Duke Energy line technique, talent shine bright as lineworkers capture four awards at International Lineman’s Rodeo

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  • Acclaimed competition showcases skills of top lineworkers from around the world

  • Skilled line teams play integral role in creating a reliable, resilient and modern power grid

BONNER SPRINGS, Kan. – Powered by tenacity, adrenaline and raw skills, Duke Energy lineworkers brought home four awards over the weekend after competing in one of the most prominent and celebrated lineworker events in the world – the International Lineman’s Rodeo. Sandy Barnhill, Keith Griffin and Jay Tipton of Duke Energy’s Carolinas West Division claimed the award for first place overall in the senior division.

Miles Bell, Heath Burrell and Jordan Henderson, also of the Duke Energy Carolinas West Division, placed first in the hurt-man rescue event and fifth place in the pole climb event. Barnhill, Griffin and Tipton also took home a fourth place in mystery event #2.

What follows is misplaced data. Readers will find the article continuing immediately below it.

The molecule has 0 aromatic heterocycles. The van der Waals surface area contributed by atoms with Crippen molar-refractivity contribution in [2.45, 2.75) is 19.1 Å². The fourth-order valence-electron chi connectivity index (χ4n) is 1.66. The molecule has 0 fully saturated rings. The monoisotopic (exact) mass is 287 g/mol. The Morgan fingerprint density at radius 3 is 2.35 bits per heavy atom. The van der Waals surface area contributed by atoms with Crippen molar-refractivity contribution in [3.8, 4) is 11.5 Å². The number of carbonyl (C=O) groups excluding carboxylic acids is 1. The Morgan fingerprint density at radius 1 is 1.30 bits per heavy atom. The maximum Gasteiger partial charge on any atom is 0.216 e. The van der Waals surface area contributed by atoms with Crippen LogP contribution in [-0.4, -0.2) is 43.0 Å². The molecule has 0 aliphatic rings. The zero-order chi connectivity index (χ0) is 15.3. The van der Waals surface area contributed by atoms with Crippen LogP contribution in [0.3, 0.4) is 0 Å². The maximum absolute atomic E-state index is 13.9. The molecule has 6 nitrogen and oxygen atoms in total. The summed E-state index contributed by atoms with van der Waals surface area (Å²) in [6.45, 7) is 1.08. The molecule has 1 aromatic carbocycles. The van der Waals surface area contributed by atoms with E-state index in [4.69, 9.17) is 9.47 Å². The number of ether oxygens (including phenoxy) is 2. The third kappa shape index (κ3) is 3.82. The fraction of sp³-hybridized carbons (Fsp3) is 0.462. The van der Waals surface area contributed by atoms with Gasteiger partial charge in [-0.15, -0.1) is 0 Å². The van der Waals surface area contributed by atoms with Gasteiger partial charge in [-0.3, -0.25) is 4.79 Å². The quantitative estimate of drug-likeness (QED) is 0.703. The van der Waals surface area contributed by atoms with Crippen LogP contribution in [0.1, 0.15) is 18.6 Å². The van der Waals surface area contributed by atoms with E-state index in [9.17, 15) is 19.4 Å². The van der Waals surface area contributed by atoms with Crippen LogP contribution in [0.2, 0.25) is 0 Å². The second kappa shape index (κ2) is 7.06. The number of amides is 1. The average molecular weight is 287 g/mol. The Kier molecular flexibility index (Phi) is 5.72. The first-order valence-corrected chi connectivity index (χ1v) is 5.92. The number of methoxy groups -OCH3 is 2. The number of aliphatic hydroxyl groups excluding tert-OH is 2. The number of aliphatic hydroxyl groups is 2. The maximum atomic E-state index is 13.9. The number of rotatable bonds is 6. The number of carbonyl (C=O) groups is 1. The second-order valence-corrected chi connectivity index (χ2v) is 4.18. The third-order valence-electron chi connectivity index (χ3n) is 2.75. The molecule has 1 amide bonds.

Approximately 1,300 competitors from across the globe competed at this year’s International Rodeo, including 60 Duke Energy participants who were selected by winning top honors in regional Duke Energy Lineman’s Rodeo events across the company’s service areas earlier this year.

“This type of work is a commitment and it’s not for everyone, but for those of us who work the lines each day it’s a chance to be part of something bigger than ourselves,” said Chet Braden, journeyman lineworker based in Florida who has been with Duke Energy for more than 20 years. “Restoring the power for our communities is one of the best feelings in the world.”

Hitting the high points

The International Lineman’s Rodeo – now in its 39th year – features competition events including “hurt-man rescues,” power line repairs and utility pole climbs. Mystery events involving repairing or replacing equipment require teammates to collaborate to solve problems as quickly and safely as possible.

Events take place on de-energized equipment in a simulated environment, but participants are scored based on simulations of on-the-job work, with deductions for mistakes. Competitors are judged on efficiency, agility, technique and safety procedures.